CURRY: Democrats Try Gimmicks to Reach Black Voters
George E. Curry | 8/6/2014, 3 p.m.
In 1984, former UN Ambassador Andrew Young described the inner circle of Democratic presidential nominee Walter Mondale as “smart a– White boys” who thought they knew everything. Obviously, they didn’t because Mondale lost the general election by a large margin to Ronald Reagan.
Knowing that in a president’s second-term, the party in power usually loses 29 House seats, along with the real possibility of Democrats losing control of the Senate this year, some party leaders are trying to give the appearance they are in control and Democrats will buck that historical voting trend.
In an interview with a group of African American reporters last week, for example, Rep. Steve Israel (D-N.Y.), chairman of the Democratic Congressional Campaign Committee, described how much better positioned Democrats are this year compared to past off-year elections. He spoke of the DCCC hiring a diversity director for the first time, adding a national voter training director, creating an Internet platform for vendors of color and allowing resumes to be dropped off in the field.
The upcoming mid-term election may be yet another example of Black voters never getting the credit they deserve winning seats for the party but getting an overabundance of blame when Democrats get their heads handed to them.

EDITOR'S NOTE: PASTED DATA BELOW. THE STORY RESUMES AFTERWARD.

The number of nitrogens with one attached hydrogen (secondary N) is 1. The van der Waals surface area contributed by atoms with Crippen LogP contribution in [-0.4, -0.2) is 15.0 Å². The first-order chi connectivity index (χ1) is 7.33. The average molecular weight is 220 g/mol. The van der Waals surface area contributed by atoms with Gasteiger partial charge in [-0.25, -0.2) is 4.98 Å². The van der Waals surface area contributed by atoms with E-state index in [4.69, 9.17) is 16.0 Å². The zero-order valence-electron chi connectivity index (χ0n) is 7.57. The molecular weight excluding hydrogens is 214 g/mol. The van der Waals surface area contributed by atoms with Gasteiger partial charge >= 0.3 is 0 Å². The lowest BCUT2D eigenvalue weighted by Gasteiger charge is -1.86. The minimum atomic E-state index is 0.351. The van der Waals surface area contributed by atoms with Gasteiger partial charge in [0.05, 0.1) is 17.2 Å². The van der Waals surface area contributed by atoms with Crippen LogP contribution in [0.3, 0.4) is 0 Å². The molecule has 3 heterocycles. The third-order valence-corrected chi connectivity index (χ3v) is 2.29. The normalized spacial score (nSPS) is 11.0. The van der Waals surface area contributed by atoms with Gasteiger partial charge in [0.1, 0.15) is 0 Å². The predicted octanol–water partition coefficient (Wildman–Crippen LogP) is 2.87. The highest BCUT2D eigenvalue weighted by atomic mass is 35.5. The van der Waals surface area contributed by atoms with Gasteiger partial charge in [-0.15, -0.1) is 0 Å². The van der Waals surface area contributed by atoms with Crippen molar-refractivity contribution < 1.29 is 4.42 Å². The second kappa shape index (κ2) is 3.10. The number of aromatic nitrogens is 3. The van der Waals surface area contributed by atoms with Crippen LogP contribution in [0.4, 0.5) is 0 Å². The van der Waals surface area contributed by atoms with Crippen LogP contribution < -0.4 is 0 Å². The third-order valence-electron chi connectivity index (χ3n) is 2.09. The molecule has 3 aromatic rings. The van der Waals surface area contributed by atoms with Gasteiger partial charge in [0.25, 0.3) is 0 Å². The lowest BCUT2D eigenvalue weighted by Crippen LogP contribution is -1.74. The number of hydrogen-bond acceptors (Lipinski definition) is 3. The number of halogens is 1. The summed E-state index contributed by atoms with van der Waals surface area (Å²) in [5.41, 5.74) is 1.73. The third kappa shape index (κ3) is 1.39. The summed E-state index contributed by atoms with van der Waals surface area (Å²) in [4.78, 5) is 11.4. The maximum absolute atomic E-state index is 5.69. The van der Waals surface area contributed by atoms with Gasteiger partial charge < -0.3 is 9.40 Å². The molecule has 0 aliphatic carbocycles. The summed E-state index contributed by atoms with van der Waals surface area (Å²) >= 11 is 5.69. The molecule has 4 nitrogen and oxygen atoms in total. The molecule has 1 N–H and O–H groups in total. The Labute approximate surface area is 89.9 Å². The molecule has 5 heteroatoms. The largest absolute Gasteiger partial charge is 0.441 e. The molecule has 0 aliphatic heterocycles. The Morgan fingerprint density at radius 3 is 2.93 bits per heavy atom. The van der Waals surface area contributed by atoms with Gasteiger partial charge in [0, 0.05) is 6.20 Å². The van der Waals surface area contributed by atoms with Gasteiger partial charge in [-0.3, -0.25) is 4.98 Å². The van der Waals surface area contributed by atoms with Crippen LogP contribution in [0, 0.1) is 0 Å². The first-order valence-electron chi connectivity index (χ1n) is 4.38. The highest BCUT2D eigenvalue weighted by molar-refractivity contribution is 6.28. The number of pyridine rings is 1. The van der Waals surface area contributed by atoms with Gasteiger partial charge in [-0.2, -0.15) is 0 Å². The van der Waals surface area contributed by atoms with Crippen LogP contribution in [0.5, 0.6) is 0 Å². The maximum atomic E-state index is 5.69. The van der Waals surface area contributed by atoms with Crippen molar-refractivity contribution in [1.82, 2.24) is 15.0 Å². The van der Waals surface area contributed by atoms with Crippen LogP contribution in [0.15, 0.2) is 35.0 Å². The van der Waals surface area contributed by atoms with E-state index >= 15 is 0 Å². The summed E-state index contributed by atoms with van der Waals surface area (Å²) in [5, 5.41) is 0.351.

In the meeting with reporters, Israel mentioned efforts from getting commercials cut by First Lady Michelle Obama to getting Black voters to sign cards committing them to vote in November. As Election Day nears, those cards will be mailed back to prospective voters, hoping that action will get them to turn up at the polls.
The most troubling aspect of the exchange with Israel was that he appears to be putting more faith in such long-shot gimmicks as voter commitment cards than reaching the Black community through the Black Press.
In fact, when pressed on the issue of utilizing Black media, Israel said while there may be some Black media buys, “The vast majority of our budget is spent on one thing – that is buying television time. That’s it.”
That may be “it” for Democrats in November if they think the best way to reach Black voters is to lump them in with everyone else who watches TV. Even if television reaches more Black voters than Black newspapers, radio stations, magazines and Internet sites, it is not as trusted by African Americans as the Black Press.
As a Nielsen study found, “Companies mistakenly believe there are no language barriers, that a general market ‘one-size-fits-all’ strategy is an effective way to reach African-Americans. Just the opposite is true.”
If the DCCC is as are as smart as they think, they would recognize that in the Black community, the messenger is as important as the message. And that is not limited to the Black Press. It also applies to the largely White-controlled 527 organizations established in recent elections that acted as though they knew more about our community than grass root organizations that are on the ground every day, yet continue to struggle for funding.